The supervisors within the supermarket should have full knowledge of the products within the departments, be able to train staff, delegate tasks to other members of the team and cover other staffs duties as and when required. As most supervisors are promoted internally and from previous lower end roles, the supervisors would and should be trained on various different duties and departments.
Supervisors can either run a certain department or supervise the entire store depending on the size of the store. Supervisors will need to be on hand as and when needed and be able to solve any problems and queries whenever necessary. It is the responsibility of the supervisor to ensure the effective running of the staff and operations within the supermarket, reporting any problems and liaising with department heads to ensure the working progress is running smoothly.
The increase in the number of supermarkets opening 24 hours a day, 7 days a week, have resulted in the need for more staff including supervisors as well. Although most of the supervisor roles are promoted internally, people with previous supervising skills and experience can also apply by applying to the company’s website or in store.
Roles 1. Trains, schedules, monitors, evaluate and provide direction to store Staff and volunteers; complete timesheets and attendance records. They also promote the store by performing duties such as placing advertisements in newspapers, on radio and television and attending trade shows. Purchases products for sale and purchases supplies. Receives product donations and prepares them for display in the store according to established policies by performing duties such as sorting, pricing, folding, hanging and maintaining related records.
2. Maintains or changes product displays including those required for periodic sale events. Performs product inventory in accordance with established policies and maintains related records. Greets and assists customers with product selection. They can handles cash and receipts for the sale of merchandise by performing duties such as counting the float, balancing cash, providing change, sorting Securing cash. Prepares and makes bank deposits; maintains financial records such as the daily journal.
3. Opens and closes the store by performing duties such as placing and removing signage, opening and closing tills, unlocking and securing the store. They provide information about the retail store and service to members of the public in person and over the phone. They also maintain the cleanliness of the store by ensuring that maintenance duties are completed and by performing duties such as cleaning windows, sweeping floors and dusting product shelves as required.
Other Sainsbury employees such as sales assistants for example have; lower levels of authority compared to supervisors and managers, and their work is usually routine. For instance, sales assistants working in the bakery department of Sainsbury’s might have to complete the same tasks and work set to them every day, like serving customers, replacing empty trays of food with new, fresh trays, cleaning their work area, and improving excellent customer service.
Despite, having lower levels of authority Sainsbury’s operational and support staff still has many roles and responsibilities with their jobs. A sales assistants who works at the checkouts at Sainsbury’s would be a good example as they would have toIf employees with these jobs do have any problems or issues they are advised to inform their supervisor first however, if the problems elevates or is classed as important then the employee will then see the appropriate manager e.g. the store manager at that particular Sainsbury’s store.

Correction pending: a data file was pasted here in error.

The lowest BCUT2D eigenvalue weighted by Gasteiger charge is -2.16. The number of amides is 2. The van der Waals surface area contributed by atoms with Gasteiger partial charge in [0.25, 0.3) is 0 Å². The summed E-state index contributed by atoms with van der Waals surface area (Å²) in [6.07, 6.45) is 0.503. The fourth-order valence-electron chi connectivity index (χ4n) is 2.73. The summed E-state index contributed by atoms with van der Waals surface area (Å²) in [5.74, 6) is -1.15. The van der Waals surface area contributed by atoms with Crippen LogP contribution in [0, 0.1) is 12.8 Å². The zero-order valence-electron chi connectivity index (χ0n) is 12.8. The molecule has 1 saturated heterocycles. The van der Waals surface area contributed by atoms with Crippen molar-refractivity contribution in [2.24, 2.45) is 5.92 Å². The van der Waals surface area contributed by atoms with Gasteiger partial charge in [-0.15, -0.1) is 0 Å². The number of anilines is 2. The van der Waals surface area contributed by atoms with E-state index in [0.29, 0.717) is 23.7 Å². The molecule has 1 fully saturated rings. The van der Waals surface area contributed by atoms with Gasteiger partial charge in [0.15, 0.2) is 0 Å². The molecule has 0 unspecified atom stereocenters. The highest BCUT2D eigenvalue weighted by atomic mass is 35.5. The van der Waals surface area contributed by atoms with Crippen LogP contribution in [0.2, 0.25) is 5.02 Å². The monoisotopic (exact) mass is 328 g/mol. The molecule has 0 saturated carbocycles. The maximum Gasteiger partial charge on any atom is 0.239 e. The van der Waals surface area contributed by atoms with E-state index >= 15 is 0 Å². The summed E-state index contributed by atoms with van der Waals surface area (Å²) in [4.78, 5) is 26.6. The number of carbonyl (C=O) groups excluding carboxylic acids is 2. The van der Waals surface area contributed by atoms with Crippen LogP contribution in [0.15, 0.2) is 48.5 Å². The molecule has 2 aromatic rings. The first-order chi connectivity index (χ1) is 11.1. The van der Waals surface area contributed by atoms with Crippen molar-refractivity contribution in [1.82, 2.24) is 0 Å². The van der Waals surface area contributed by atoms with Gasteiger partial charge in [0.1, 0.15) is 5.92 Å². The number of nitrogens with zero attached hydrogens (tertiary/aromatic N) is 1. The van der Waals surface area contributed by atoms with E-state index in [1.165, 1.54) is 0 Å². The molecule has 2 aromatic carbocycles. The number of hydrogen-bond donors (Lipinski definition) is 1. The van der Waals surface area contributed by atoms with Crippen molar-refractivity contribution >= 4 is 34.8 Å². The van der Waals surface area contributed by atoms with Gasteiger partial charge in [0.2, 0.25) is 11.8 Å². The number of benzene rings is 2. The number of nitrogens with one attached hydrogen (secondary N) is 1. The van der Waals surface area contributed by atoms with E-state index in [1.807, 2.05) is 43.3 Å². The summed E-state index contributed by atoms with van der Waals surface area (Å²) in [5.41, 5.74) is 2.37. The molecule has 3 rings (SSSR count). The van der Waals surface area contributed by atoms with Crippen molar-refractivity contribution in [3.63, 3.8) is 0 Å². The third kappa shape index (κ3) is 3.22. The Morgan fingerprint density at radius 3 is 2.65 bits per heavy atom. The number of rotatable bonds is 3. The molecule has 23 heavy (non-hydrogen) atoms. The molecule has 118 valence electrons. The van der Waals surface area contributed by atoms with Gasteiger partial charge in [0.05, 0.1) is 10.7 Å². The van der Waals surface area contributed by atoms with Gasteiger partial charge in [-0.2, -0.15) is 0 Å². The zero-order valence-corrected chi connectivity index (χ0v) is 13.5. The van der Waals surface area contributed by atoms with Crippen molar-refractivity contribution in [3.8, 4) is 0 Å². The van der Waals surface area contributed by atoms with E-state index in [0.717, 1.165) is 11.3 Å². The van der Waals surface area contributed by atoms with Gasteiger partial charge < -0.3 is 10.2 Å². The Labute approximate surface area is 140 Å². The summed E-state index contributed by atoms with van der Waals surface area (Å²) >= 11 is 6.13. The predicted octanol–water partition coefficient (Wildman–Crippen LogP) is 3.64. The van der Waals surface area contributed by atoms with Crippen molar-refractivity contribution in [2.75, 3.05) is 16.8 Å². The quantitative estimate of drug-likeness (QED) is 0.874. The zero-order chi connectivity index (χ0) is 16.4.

Although employees at this level at Sainsbury’s have to be able to make good decisions associated with their work, decision making for hem is actually classes at a low level due to their level of authority. Problems – solving is usually bases on as a sales assistant at the checkout to refund or exchange a product for them from a store, however , if any issues arise then sales assistant will have to notify their supervisor who has more authority to make decisions.
Support staff within Sainsbury’s provides the specialist service to staff at all levels in the organisation. Two examples of these support roles include information technology support and administration and secretarial support which are two important areas of work within Sainsbury’s.
Sainsbury’s operational and support staff, despite being at the bottom of the chain of command within the organisation, still has a considerably large amount of roles and responsibilities. Their work is significant to the company and is valued greatly as without them Sainsbury’s would not be able to operate efficiently. They report to their supervisors and managers who set them their targets, goals and work.
The first duty of the Sainsbury employee is to be friendly and provide excellent customer service. This service extends beyond just the checkout line. While store often has a customer service desk, many patrons will choose to locate a cashier or any other member of the staff to get help with their shopping experience. This often includes helping customers find specific items or answering questions about current sales or promotions. The employees must maintain a friendly behaviour while providing whatever help the customer might need to ensure they have a positive experience in the store.
Sometimes the grocer does not properly label the items or the bar code scanner may refuse to read a label to determine the price. At other times, a customer may claim that there was a price marked on the shelf that differs from what the register displays. In these instances, the cashier must be able to use the in-store communications to run a price check. This may involve contacting a stock person clearing the problem up.